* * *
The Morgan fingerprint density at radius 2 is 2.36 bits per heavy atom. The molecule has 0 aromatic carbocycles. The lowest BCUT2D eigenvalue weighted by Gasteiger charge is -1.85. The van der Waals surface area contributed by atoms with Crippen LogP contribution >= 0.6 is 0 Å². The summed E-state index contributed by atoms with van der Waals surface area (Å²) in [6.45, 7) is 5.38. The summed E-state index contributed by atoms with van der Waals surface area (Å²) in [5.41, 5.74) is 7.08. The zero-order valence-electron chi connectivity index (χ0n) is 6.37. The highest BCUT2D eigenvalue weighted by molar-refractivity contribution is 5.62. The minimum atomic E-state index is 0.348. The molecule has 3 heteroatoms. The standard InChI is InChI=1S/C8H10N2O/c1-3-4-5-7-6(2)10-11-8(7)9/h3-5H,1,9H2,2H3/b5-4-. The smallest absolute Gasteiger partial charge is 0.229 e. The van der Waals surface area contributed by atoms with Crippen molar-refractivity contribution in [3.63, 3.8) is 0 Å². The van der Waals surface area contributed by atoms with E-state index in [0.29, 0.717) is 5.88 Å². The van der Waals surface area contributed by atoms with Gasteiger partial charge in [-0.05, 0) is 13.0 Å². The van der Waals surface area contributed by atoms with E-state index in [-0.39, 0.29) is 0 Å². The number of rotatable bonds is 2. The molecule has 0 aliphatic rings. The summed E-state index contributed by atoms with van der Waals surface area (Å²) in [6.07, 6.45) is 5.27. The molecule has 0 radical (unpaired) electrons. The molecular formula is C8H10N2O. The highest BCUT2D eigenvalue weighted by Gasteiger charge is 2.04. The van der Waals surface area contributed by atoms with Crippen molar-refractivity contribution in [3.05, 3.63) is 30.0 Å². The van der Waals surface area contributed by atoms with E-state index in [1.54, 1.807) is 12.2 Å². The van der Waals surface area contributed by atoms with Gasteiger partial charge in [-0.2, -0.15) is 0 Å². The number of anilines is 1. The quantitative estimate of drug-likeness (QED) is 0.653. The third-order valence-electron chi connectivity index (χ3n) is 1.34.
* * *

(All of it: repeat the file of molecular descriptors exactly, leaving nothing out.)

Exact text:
The Morgan fingerprint density at radius 2 is 2.36 bits per heavy atom. The molecule has 0 aromatic carbocycles. The lowest BCUT2D eigenvalue weighted by Gasteiger charge is -1.85. The van der Waals surface area contributed by atoms with Crippen LogP contribution >= 0.6 is 0 Å². The summed E-state index contributed by atoms with van der Waals surface area (Å²) in [6.45, 7) is 5.38. The summed E-state index contributed by atoms with van der Waals surface area (Å²) in [5.41, 5.74) is 7.08. The zero-order valence-electron chi connectivity index (χ0n) is 6.37. The highest BCUT2D eigenvalue weighted by molar-refractivity contribution is 5.62. The minimum atomic E-state index is 0.348. The molecule has 3 heteroatoms. The standard InChI is InChI=1S/C8H10N2O/c1-3-4-5-7-6(2)10-11-8(7)9/h3-5H,1,9H2,2H3/b5-4-. The smallest absolute Gasteiger partial charge is 0.229 e. The van der Waals surface area contributed by atoms with Crippen molar-refractivity contribution in [3.63, 3.8) is 0 Å². The van der Waals surface area contributed by atoms with E-state index in [0.29, 0.717) is 5.88 Å². The van der Waals surface area contributed by atoms with Gasteiger partial charge in [-0.05, 0) is 13.0 Å². The van der Waals surface area contributed by atoms with E-state index in [-0.39, 0.29) is 0 Å². The number of rotatable bonds is 2. The molecule has 0 aliphatic rings. The summed E-state index contributed by atoms with van der Waals surface area (Å²) in [6.07, 6.45) is 5.27. The molecule has 0 radical (unpaired) electrons. The molecular formula is C8H10N2O. The highest BCUT2D eigenvalue weighted by Gasteiger charge is 2.04. The van der Waals surface area contributed by atoms with Crippen molar-refractivity contribution in [3.05, 3.63) is 30.0 Å². The van der Waals surface area contributed by atoms with E-state index in [1.54, 1.807) is 12.2 Å². The van der Waals surface area contributed by atoms with Gasteiger partial charge in [-0.2, -0.15) is 0 Å². The number of anilines is 1. The quantitative estimate of drug-likeness (QED) is 0.653. The third-order valence-electron chi connectivity index (χ3n) is 1.34.